• Another great constraint on the CBI is its dependence on State governments for invoking its authority to investigate cases in a State, even when such investigation targets a Central government employee.
  • Since police is a State subject under the Constitution, and the CBI acts as per the procedure prescribed by the Code of Criminal Procedure (CrPC), which makes it a police agency, the CBI needs the consent of the State government in question before it can make its presence in that State. This is a cumbersome procedure and has led to some ridiculous situations.

 Criticism and inaction

  • The CBI has been criticised from time to time. Justice J.S. Verma in an article published in 2009 stated that “it is sad that even now the CBI continues to disappoint the people whenever it deals with cases against the powerful”.
  • The Supreme Court [in 2013] called it a “caged parrot”.
  • The criticism is valid, but can we hold the CBI responsible for that? Successive committees at different periods of time suggested changes in the composition and structure of the CBI.
  • As far back as 1978, the L.P. Singh Committee recommended the “enactment of a comprehensive central legislation to remove the deficiency of not having a central investigative agency with a self-sufficient statutory charter of duties and functions”.
  • The 19th report of the parliamentary standing committee (2007) recommended that a separate Act should be promulgated for the CBI “in tune with the requirements of the time to ensure credibility and impartiality”.
  • The 24th report of the parliamentary standing committee (2008) was of the unanimous opinion that “the need of the hour is to strengthen the CBI in terms of legal mandate, infrastructure and resources”. It is unfortunate that none of these recommendations were acted upon.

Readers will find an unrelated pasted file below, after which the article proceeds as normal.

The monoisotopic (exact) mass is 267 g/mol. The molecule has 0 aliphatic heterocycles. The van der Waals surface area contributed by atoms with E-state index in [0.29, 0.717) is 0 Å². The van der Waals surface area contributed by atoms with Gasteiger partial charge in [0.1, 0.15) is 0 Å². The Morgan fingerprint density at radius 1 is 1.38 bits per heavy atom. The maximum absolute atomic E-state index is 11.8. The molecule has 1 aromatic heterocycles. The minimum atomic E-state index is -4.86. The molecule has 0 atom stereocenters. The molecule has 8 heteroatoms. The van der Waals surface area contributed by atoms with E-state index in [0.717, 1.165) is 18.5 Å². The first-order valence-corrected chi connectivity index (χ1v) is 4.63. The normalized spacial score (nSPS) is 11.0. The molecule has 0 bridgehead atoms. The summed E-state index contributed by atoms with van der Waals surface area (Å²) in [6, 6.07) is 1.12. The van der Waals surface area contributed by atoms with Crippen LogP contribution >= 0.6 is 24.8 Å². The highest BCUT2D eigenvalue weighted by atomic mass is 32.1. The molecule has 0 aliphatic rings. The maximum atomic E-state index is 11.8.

Who is to blame then?

  • The government or the CBI? It is unfair to blame the organisation when it is not given the required legal mandate, when it is not provided with the requisite manpower and financial resources.
  • It is true that some of the recent Directors of the CBI brought a bad name to the organisation, but the truth of the matter is that in their cases the selection process was subverted or tweaked and protégés of influential politicians posted.
  • The fault is not so much of the organisation as of the people who shape its structure and define its powers.
  • It is a matter of common experience that every time there is a sensational case, the popular demand is for a CBI investigation.
  • The CBI is a first-class investigating agency as long as the government does not interfere with or influence its functioning.

What will be the Way Forward?

Rule of law is much more than a set of interlocking procedures and principles; it is a sense of shared confidence among citizens and other constitutional stakeholders that values of justness and fairness are not subject to the whims and fancies of the rulers of the day.

  • The first reform is to ensure that CBI operates under a formal, modern legal framework that has been written for a contemporary investigative agency.
  • new CBI Act should be promulgated that ensures the autonomy of CBI while at the same time improving the quality of supervision.
  • The Lokpal Act already calls for a three-member committee made up of the prime minister, the leader of the opposition and the chief justice of the Supreme Court to select the director. However, not enough has been done to administratively protect CBI from political interference. For this to happen, the new Act must specify criminal culpability for government interference.
  • One of the demands that has been before Supreme Court, and in line with international best practices, is for the CBI to develop its own dedicated cadre of officers who are not bothered about deputation and abrupt transfers.
  • The CBI did recruit some officers in the past to its cadre, but that effort has gone nowhere, and all senior posts in the CBI are now held by Indian Police Service (IPS) officers.
  • It is also possible to consider granting the CBI and other federal investigation agencies the kind of autonomy that the Comptroller and Auditor General enjoys as he is only accountable to Parliament.
  • more efficient parliamentary oversight over the federal criminal and intelligence agencies could be a way forward to ensure better accountability, despite concerns regarding political misuse of the oversight.

Conclusion

  • To ensure that the CBI is a robust, independent and credible investigation agency, there is an urgent need to work out a much more transparent mechanism for selection of the Director and induction of officers on deputation.
  • The tenure of the Director needs to be enhanced, terms of officers made sacrosanct and the CBI given reasonable financial and administrative autonomy if it has to live up to its motto of ‘Industry, Impartiality and Integrity’.